Richard Ogden, Bradley A. Warady, Vimal Chadha, and Wendy Hoebing
Facilitating the everyday steward: Impact of mandatory antimicrobial indication/duration and a 48 hour time out
Ann L. Wirtz, Alaina N. Burns, Brian R. Lee, Tammy Frank, Laura Fitzmaurice, Richard Ogden, Brian O'Neal, and Jennifer Goldman
Introduction: Required indication, duration, and a 48-hour antimicrobial timeout are an integral part of antimicrobial stewardship standards; however, limited data are available to demonstrate an effect on antimicrobial utilization and antimicrobial stewardship practice. Therefore, we evaluated the impact of mandatory declared indication/duration along with a pharmacy-driven 48-hour timeout on antimicrobial utilization and antimicrobial stewardship interventions.
Methods: We performed a retrospective evaluation of ASP interventions and antimicrobial use following implementation of mandatory antimicrobial indication/duration at the point of computerized physician order entry (CPOE). A pharmacist-driven 48-hour antimicrobial timeout was introduced on the same date. This study was conducted at Children’s Mercy Kansas City, a 367-bed freestanding pediatric hospital servicing the Kansas City Metro Area and beyond. Data were collected from February 1, 2016 to January 31, 2018. A pre and post comparison was performed; interventions were implemented hospital-wide on February 14, 2017. ASP intervention rates were measured. Days of therapy (DOT) per 1000 patient days of antibiotics were also evaluated. Poisson models were utilized to compare DOT rates pre- and post-implementation, and seasonal decomposition analyses were performed to account for seasonal variability.
Results: A significant decrease in DOT rates was observed in non-ASP monitored antibiotics post-implementation, including cefazolin (39.7 to 36.9; p
Conclusions: Implementation of additional stewardship practices, including mandatory antimicrobial indication/ duration and a pharmacist-driven 48-hour timeout, resulted in a decrease in the use of antimicrobials, including those not monitored by our ASP. These efforts augmented, but did not replace existing stewardship efforts. These results support initiatives highlighted by national organizations to minimize unnecessary antimicrobial use through ASP.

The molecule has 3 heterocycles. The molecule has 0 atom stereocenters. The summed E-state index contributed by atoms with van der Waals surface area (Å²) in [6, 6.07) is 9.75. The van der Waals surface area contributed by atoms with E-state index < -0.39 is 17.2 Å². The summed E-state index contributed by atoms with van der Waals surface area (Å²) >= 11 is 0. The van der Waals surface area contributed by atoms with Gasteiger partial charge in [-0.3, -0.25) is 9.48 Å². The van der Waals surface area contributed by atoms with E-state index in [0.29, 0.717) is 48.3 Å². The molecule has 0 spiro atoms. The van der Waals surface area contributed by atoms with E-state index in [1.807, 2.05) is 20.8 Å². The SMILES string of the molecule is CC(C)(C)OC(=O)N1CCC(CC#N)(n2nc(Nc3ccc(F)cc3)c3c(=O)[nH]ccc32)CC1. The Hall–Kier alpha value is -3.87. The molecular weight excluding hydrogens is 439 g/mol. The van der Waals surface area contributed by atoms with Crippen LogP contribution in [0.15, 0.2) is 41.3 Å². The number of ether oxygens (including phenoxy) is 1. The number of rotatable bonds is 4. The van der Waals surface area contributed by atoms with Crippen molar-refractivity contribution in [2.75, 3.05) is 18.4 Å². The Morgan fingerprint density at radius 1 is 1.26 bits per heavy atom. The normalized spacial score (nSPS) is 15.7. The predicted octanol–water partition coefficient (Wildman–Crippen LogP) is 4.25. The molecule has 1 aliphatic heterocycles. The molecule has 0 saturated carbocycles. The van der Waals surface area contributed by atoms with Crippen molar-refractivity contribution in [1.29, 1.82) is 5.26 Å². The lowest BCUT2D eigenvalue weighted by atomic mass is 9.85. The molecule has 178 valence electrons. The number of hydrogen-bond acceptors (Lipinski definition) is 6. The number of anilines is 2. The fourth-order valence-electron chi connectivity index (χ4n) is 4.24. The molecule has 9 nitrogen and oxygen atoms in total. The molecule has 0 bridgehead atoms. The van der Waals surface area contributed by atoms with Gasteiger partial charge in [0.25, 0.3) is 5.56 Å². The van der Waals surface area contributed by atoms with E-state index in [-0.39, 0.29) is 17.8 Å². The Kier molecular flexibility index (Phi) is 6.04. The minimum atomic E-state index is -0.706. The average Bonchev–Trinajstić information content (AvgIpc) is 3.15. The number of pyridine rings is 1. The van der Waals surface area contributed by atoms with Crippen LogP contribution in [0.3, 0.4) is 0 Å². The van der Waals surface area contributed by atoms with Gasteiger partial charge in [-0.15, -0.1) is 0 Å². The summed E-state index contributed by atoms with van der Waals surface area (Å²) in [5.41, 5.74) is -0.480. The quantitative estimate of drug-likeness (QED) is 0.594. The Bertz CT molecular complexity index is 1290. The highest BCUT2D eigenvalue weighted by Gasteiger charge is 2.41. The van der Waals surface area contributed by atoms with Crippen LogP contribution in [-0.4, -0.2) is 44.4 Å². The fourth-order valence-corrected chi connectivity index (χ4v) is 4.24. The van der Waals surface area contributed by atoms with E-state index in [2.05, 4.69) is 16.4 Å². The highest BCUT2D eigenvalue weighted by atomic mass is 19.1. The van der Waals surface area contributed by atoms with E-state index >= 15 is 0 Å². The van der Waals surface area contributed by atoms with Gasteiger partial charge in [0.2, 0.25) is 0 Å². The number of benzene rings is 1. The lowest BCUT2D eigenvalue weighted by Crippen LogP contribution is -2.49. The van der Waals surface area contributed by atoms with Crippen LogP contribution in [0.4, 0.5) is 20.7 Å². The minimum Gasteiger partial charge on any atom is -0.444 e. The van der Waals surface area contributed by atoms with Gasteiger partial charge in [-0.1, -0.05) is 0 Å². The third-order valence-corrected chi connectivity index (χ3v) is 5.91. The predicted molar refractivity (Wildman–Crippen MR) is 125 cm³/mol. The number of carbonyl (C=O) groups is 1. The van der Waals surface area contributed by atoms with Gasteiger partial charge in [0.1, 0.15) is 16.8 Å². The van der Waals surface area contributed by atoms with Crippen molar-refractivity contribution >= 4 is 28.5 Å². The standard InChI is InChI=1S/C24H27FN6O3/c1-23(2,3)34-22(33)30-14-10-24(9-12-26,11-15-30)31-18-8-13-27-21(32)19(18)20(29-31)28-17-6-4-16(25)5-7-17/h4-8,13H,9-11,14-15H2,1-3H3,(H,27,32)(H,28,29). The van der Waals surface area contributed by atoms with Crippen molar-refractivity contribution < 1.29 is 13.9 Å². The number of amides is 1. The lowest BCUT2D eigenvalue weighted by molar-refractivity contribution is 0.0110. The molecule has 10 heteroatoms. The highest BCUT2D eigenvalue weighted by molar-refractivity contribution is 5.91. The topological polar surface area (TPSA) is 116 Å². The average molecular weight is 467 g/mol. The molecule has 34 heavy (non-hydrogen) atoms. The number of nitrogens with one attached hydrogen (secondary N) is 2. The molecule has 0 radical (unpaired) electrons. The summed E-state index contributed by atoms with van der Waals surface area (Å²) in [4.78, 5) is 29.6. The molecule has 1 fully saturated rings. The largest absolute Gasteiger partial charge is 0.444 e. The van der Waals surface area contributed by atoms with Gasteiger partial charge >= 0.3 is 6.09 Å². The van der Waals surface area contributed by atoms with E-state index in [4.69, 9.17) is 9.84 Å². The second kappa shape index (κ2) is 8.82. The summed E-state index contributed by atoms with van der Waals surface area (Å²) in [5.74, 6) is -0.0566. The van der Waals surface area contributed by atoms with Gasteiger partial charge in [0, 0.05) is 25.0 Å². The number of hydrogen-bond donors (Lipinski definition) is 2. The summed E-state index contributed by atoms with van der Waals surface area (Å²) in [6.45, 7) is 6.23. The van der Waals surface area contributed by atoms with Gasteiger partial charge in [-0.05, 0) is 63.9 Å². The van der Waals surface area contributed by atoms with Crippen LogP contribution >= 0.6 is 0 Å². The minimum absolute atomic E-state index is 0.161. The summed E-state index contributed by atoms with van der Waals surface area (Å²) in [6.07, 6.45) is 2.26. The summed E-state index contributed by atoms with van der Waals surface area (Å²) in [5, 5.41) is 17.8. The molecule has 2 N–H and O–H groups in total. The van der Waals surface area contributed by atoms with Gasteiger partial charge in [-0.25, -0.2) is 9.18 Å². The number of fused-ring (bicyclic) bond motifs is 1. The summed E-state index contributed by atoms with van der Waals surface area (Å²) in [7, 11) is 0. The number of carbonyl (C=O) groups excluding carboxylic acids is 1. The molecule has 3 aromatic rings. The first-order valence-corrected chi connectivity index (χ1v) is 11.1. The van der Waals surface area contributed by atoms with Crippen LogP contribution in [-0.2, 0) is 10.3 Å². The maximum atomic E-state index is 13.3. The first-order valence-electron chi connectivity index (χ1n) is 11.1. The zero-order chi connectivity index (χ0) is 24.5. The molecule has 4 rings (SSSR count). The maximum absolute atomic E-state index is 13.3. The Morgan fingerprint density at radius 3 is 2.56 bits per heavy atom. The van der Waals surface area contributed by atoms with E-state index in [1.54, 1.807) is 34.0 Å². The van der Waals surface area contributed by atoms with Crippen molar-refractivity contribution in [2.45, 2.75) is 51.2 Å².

Alannah K. Yoder, Richard K. Ogden Jr., Ingrid A. Larson, and Emily J. Goodwin
Children with medical complexity require unique care, specialized attention, and a dedicated team to meet the needs of the patient & caregivers. Drug-therapy related problems in complex, chronic conditions influence financial, institutional, and patient outcomes. The addition of a pharmacist allows for collaboration and delivery of comprehensive medication management in order to provide value-added medication services to optimize complex therapeutic regimens and patient outcomes through evidence-based practice, medication adherence, medication use coordination, and medication safety processes.
Our program provides a pediatric medical home for hundreds of children with medical complexity. Families are cared for by a comprehensive medical team, including a clinical pharmacist. The pharmacist is available for all appointments and meets with patients and caregivers at the beginning of clinic visits. The pharmacist’s initiative to improve patient care is provided through multiple services which include: (1) comprehensive medication reconciliation through history provided by caregiver, outpatient pharmacy review, and chart review of specialty teams; (2) adverse drug assessment; (3) systemic drug-utilization review of each medication (drug-disease contraindication, drug-drug interaction, drug-patient precaution, dosing, duration of drug treatment, over and/or underutilization, drug dosage for modification, adherence concerns, and determination if additional monitoring is warranted); (4) patient education and development of personal, family-friendly medication lists; and (5) coordination of care between inpatient admissions, specialty/consulting services, home healthcare, and prior authorization needs.
The integration of a pharmacist in a pediatric medical home for children with medical complexity and childhood-onset disabilities allows for innovation and interdisciplinary collaboration to provide comprehensive medication management. Incorporation of family education and tangible medication plans promotes safe and consistent medication practices. Further studies describing the qualitative and quantitative impact on patient outcomes will be conducted at our institution.